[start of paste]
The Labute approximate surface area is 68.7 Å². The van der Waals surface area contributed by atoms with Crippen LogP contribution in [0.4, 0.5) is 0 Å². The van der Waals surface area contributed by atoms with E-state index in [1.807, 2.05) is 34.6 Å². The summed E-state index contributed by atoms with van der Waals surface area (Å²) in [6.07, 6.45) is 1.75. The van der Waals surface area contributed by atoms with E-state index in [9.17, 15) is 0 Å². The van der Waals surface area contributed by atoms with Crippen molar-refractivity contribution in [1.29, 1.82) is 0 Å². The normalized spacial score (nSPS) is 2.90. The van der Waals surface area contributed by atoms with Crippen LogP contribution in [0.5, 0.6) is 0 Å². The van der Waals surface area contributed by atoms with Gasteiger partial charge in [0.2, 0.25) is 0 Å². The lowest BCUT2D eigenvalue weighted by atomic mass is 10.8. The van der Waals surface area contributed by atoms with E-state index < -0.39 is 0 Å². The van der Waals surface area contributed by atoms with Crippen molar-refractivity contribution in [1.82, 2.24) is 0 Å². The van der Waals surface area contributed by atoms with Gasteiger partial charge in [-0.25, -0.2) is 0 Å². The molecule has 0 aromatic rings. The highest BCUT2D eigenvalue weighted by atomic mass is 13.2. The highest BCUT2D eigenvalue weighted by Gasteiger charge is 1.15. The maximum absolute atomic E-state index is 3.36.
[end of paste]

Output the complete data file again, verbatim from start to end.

The Labute approximate surface area is 68.7 Å². The van der Waals surface area contributed by atoms with Crippen LogP contribution in [0.4, 0.5) is 0 Å². The van der Waals surface area contributed by atoms with E-state index in [1.807, 2.05) is 34.6 Å². The summed E-state index contributed by atoms with van der Waals surface area (Å²) in [6.07, 6.45) is 1.75. The van der Waals surface area contributed by atoms with E-state index in [9.17, 15) is 0 Å². The van der Waals surface area contributed by atoms with Crippen molar-refractivity contribution in [1.29, 1.82) is 0 Å². The normalized spacial score (nSPS) is 2.90. The van der Waals surface area contributed by atoms with Crippen LogP contribution in [0.5, 0.6) is 0 Å². The van der Waals surface area contributed by atoms with Gasteiger partial charge in [0.2, 0.25) is 0 Å². The lowest BCUT2D eigenvalue weighted by atomic mass is 10.8. The van der Waals surface area contributed by atoms with E-state index < -0.39 is 0 Å². The van der Waals surface area contributed by atoms with Crippen molar-refractivity contribution in [1.82, 2.24) is 0 Å². The van der Waals surface area contributed by atoms with Gasteiger partial charge in [-0.25, -0.2) is 0 Å². The molecule has 0 aromatic rings. The highest BCUT2D eigenvalue weighted by atomic mass is 13.2. The highest BCUT2D eigenvalue weighted by Gasteiger charge is 1.15. The maximum absolute atomic E-state index is 3.36.